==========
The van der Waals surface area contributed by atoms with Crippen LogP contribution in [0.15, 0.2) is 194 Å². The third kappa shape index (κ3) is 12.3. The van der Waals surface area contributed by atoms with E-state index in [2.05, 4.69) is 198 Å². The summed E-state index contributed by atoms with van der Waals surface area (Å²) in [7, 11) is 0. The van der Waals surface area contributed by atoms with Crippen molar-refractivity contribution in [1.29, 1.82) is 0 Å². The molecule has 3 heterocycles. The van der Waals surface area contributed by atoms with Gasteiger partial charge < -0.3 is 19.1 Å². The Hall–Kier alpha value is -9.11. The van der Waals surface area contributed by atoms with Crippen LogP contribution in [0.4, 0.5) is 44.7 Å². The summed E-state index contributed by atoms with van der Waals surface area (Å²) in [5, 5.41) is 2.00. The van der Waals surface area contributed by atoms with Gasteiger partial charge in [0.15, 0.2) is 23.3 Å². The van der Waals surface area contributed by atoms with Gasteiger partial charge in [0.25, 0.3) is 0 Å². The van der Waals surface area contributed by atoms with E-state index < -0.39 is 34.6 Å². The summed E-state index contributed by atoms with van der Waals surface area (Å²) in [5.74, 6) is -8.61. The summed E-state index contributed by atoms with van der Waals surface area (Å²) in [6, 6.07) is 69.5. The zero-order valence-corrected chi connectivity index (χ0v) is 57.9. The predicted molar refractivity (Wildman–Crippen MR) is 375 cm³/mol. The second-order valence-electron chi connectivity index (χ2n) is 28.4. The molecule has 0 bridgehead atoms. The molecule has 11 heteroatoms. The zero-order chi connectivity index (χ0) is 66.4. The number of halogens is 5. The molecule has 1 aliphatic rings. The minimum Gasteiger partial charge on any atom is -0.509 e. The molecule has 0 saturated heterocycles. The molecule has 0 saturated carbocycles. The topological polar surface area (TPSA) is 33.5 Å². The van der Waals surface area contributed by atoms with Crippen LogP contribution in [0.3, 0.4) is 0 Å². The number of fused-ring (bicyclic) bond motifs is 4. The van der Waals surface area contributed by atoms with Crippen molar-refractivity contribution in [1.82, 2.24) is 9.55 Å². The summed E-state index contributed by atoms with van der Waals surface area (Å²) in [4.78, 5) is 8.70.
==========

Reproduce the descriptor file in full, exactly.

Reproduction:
The van der Waals surface area contributed by atoms with Crippen LogP contribution in [0.15, 0.2) is 194 Å². The third kappa shape index (κ3) is 12.3. The van der Waals surface area contributed by atoms with E-state index in [2.05, 4.69) is 198 Å². The summed E-state index contributed by atoms with van der Waals surface area (Å²) in [7, 11) is 0. The van der Waals surface area contributed by atoms with Crippen molar-refractivity contribution in [1.29, 1.82) is 0 Å². The molecule has 3 heterocycles. The van der Waals surface area contributed by atoms with Gasteiger partial charge < -0.3 is 19.1 Å². The Hall–Kier alpha value is -9.11. The van der Waals surface area contributed by atoms with Crippen LogP contribution in [0.4, 0.5) is 44.7 Å². The summed E-state index contributed by atoms with van der Waals surface area (Å²) in [5, 5.41) is 2.00. The van der Waals surface area contributed by atoms with Gasteiger partial charge in [0.15, 0.2) is 23.3 Å². The van der Waals surface area contributed by atoms with Gasteiger partial charge in [0.25, 0.3) is 0 Å². The van der Waals surface area contributed by atoms with E-state index < -0.39 is 34.6 Å². The summed E-state index contributed by atoms with van der Waals surface area (Å²) in [5.74, 6) is -8.61. The summed E-state index contributed by atoms with van der Waals surface area (Å²) in [6, 6.07) is 69.5. The zero-order valence-corrected chi connectivity index (χ0v) is 57.9. The predicted molar refractivity (Wildman–Crippen MR) is 375 cm³/mol. The second-order valence-electron chi connectivity index (χ2n) is 28.4. The molecule has 0 bridgehead atoms. The molecule has 11 heteroatoms. The zero-order chi connectivity index (χ0) is 66.4. The number of halogens is 5. The molecule has 1 aliphatic rings. The minimum Gasteiger partial charge on any atom is -0.509 e. The molecule has 0 saturated heterocycles. The molecule has 0 saturated carbocycles. The topological polar surface area (TPSA) is 33.5 Å². The van der Waals surface area contributed by atoms with Crippen LogP contribution in [0.3, 0.4) is 0 Å². The number of fused-ring (bicyclic) bond motifs is 4. The van der Waals surface area contributed by atoms with Crippen molar-refractivity contribution in [1.82, 2.24) is 9.55 Å². The summed E-state index contributed by atoms with van der Waals surface area (Å²) in [4.78, 5) is 8.70.